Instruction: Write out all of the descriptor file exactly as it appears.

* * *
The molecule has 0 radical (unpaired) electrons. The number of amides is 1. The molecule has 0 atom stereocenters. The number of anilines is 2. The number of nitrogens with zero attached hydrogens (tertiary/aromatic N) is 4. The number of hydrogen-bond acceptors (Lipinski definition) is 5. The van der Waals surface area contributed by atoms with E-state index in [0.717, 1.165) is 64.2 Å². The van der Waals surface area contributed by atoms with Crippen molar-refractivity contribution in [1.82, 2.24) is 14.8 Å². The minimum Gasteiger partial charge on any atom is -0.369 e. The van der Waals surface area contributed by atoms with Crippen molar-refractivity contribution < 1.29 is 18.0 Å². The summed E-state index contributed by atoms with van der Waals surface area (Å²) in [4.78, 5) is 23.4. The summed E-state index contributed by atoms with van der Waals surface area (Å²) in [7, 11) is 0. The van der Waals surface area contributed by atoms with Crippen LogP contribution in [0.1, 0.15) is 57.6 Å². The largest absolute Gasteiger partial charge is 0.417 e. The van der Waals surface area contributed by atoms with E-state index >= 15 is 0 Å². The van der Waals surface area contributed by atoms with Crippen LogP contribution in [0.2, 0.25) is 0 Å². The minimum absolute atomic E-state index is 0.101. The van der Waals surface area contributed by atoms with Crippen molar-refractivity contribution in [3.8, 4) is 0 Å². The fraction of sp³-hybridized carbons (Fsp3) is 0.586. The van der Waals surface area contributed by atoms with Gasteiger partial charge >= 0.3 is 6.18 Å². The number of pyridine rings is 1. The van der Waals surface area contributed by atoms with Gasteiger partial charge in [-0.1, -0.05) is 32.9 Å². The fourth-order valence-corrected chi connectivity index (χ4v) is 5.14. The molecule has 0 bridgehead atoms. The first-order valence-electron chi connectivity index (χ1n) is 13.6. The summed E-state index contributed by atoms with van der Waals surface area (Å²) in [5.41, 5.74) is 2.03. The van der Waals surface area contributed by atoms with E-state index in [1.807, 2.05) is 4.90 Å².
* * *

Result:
The molecule has 0 radical (unpaired) electrons. The number of amides is 1. The molecule has 0 atom stereocenters. The number of anilines is 2. The number of nitrogens with zero attached hydrogens (tertiary/aromatic N) is 4. The number of hydrogen-bond acceptors (Lipinski definition) is 5. The van der Waals surface area contributed by atoms with E-state index in [0.717, 1.165) is 64.2 Å². The van der Waals surface area contributed by atoms with Crippen molar-refractivity contribution in [1.82, 2.24) is 14.8 Å². The minimum Gasteiger partial charge on any atom is -0.369 e. The van der Waals surface area contributed by atoms with Crippen molar-refractivity contribution < 1.29 is 18.0 Å². The summed E-state index contributed by atoms with van der Waals surface area (Å²) in [4.78, 5) is 23.4. The summed E-state index contributed by atoms with van der Waals surface area (Å²) in [7, 11) is 0. The van der Waals surface area contributed by atoms with Crippen LogP contribution in [0.1, 0.15) is 57.6 Å². The largest absolute Gasteiger partial charge is 0.417 e. The van der Waals surface area contributed by atoms with E-state index >= 15 is 0 Å². The van der Waals surface area contributed by atoms with Crippen LogP contribution in [0.2, 0.25) is 0 Å². The minimum absolute atomic E-state index is 0.101. The van der Waals surface area contributed by atoms with Crippen molar-refractivity contribution in [3.8, 4) is 0 Å². The fraction of sp³-hybridized carbons (Fsp3) is 0.586. The van der Waals surface area contributed by atoms with Gasteiger partial charge >= 0.3 is 6.18 Å². The number of pyridine rings is 1. The van der Waals surface area contributed by atoms with Gasteiger partial charge in [-0.1, -0.05) is 32.9 Å². The fourth-order valence-corrected chi connectivity index (χ4v) is 5.14. The molecule has 0 bridgehead atoms. The first-order valence-electron chi connectivity index (χ1n) is 13.6. The summed E-state index contributed by atoms with van der Waals surface area (Å²) in [5.41, 5.74) is 2.03. The van der Waals surface area contributed by atoms with E-state index in [1.807, 2.05) is 4.90 Å².